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Smithsonian exhibit on display at Prairie Woods

Robbie Davis, project director with the Smithsonian Institution's Museum on Main Street, speaks June 21 at the installation of the Water/Ways exhibit at Prairie Woods Environmental Learning Center. Water/Ways is a traveling exhibition and community engagement initiative of the Museum on Main Street program. (Courtesy photo) 1 / 4
Different plaques within the Water/Ways exhibit give facts about water and our relationship with it. (Brian Edwards / Tribune) 2 / 4
The boards within the Smithsonian Institution portion of the Water/Ways exhibit are wave-like, alluding to the exhibits overall water theme. (Brian Edwards / Tribune) 3 / 4
A more localized part of the water-themed exhibit at Prairie Woods Environmental Learning Center in Spicer shows the effect that each person has on keeping water clean. (Brian Edwards / Tribune) 4 / 4

SPICER -- A little piece of the Smithsonian has made its way to Spicer’s Prairie Woods Environmental Learning Center.

When first walking into the Education Center, visitors will see several walls that flow like waves through the main entrance.

These boards, among other installations, welcome observers to “Water/Ways,” a part of the Smithsonian’s Museum on Main Street program. The exhibit presents different information on the importance of water, conservation efforts and some of the effects that humans have on the natural resource.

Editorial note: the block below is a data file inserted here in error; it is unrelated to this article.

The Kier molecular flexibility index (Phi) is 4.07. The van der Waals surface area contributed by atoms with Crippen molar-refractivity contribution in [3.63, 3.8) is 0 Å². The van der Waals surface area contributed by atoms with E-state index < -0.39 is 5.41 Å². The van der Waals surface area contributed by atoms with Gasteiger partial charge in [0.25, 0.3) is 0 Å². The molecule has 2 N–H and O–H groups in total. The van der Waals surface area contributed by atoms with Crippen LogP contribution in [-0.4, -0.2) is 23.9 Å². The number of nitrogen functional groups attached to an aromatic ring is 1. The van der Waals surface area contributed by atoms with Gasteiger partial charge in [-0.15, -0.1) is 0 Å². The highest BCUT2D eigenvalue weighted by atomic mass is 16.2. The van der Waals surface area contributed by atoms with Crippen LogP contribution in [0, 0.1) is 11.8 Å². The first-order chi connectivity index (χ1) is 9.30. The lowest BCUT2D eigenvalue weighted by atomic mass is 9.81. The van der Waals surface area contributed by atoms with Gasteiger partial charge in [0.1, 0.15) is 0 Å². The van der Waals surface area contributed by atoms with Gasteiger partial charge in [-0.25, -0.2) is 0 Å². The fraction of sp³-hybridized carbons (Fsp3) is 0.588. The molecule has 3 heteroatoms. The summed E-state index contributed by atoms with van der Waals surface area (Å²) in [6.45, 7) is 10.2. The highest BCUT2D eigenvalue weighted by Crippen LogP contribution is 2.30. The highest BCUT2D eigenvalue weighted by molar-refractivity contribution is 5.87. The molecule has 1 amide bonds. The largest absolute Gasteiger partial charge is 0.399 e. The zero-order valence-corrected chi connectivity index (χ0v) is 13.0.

Prairie Woods will be home to the traveling exhibit through Aug. 7.

The Smithsonian aspect of the exhibit features information about keeping water clean, climate change, the cycle of water and water scarcity. Through informational text and videos, readers can see how both large-scale and small-scale interactions with the environment affect water in different ways.

Moving through the building, the scale of water interactions becomes localized, with both state and county information showing the importance of water in the region.

Photographs by John G. White, a Minnesotan artist, are part of a series called the “Art of Erosion.” The photos look like abstract paintings and reveal how erosion changes and shifts the look of the local landscape. The pictures highlight a lack of color, often appearing to be black and white, even though White didn’t alter the photographs at all for the series.

Near the back part of the building, many of the exhibits shift from informational pieces to collaborative pieces. Visitors can mark a place on a map of the area where a body of water holds a significant memory for them. And people are encouraged to volunteer their time to help with studies that aid in improving water quality as a part of “citizen science.”

In the end, the exhibit highlights getting everybody involved in keeping the environment, and water especially, healthy, reiterating what Dave Pederson, executive director of Prairie Woods Environmental Learning Center, said in a past article about the exhibit. “Everybody’s got a stake in it.”